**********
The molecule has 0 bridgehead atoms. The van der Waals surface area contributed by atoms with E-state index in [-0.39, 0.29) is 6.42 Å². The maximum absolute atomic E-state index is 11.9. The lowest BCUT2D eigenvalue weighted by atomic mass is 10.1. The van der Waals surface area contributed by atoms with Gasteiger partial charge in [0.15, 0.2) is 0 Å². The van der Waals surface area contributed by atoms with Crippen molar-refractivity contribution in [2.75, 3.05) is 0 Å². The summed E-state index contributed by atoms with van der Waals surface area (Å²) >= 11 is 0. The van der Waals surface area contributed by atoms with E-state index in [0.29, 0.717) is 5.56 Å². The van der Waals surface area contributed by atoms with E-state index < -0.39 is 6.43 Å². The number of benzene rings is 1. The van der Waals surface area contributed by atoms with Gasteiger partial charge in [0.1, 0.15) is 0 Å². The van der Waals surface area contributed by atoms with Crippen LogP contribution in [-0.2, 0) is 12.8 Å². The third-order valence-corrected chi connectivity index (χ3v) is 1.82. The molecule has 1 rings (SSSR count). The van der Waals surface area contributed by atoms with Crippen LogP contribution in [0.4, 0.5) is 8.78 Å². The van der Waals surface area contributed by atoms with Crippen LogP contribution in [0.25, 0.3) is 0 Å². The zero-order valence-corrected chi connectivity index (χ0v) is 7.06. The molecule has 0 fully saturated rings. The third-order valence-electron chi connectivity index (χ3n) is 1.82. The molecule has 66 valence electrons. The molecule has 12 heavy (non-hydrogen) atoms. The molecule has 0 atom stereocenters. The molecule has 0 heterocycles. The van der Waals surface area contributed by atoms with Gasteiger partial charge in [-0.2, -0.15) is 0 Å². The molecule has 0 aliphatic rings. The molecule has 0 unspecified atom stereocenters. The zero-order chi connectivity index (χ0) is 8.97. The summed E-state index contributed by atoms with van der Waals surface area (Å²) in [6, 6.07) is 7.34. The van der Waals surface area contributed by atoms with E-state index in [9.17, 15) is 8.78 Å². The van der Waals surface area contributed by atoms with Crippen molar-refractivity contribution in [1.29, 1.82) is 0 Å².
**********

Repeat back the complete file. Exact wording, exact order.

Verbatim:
The molecule has 0 bridgehead atoms. The van der Waals surface area contributed by atoms with E-state index in [-0.39, 0.29) is 6.42 Å². The maximum absolute atomic E-state index is 11.9. The lowest BCUT2D eigenvalue weighted by atomic mass is 10.1. The van der Waals surface area contributed by atoms with Gasteiger partial charge in [0.15, 0.2) is 0 Å². The van der Waals surface area contributed by atoms with Crippen molar-refractivity contribution in [2.75, 3.05) is 0 Å². The summed E-state index contributed by atoms with van der Waals surface area (Å²) >= 11 is 0. The van der Waals surface area contributed by atoms with E-state index in [0.29, 0.717) is 5.56 Å². The van der Waals surface area contributed by atoms with E-state index < -0.39 is 6.43 Å². The number of benzene rings is 1. The van der Waals surface area contributed by atoms with Gasteiger partial charge in [0.1, 0.15) is 0 Å². The van der Waals surface area contributed by atoms with Crippen LogP contribution in [-0.2, 0) is 12.8 Å². The third-order valence-corrected chi connectivity index (χ3v) is 1.82. The molecule has 1 rings (SSSR count). The van der Waals surface area contributed by atoms with Crippen LogP contribution in [0.4, 0.5) is 8.78 Å². The van der Waals surface area contributed by atoms with Crippen LogP contribution in [0.25, 0.3) is 0 Å². The zero-order valence-corrected chi connectivity index (χ0v) is 7.06. The molecule has 0 fully saturated rings. The third-order valence-electron chi connectivity index (χ3n) is 1.82. The molecule has 66 valence electrons. The molecule has 12 heavy (non-hydrogen) atoms. The molecule has 0 atom stereocenters. The molecule has 0 heterocycles. The van der Waals surface area contributed by atoms with Gasteiger partial charge in [-0.2, -0.15) is 0 Å². The molecule has 0 aliphatic rings. The molecule has 0 unspecified atom stereocenters. The zero-order chi connectivity index (χ0) is 8.97. The summed E-state index contributed by atoms with van der Waals surface area (Å²) in [6, 6.07) is 7.34. The van der Waals surface area contributed by atoms with E-state index in [9.17, 15) is 8.78 Å². The van der Waals surface area contributed by atoms with Crippen molar-refractivity contribution in [1.29, 1.82) is 0 Å².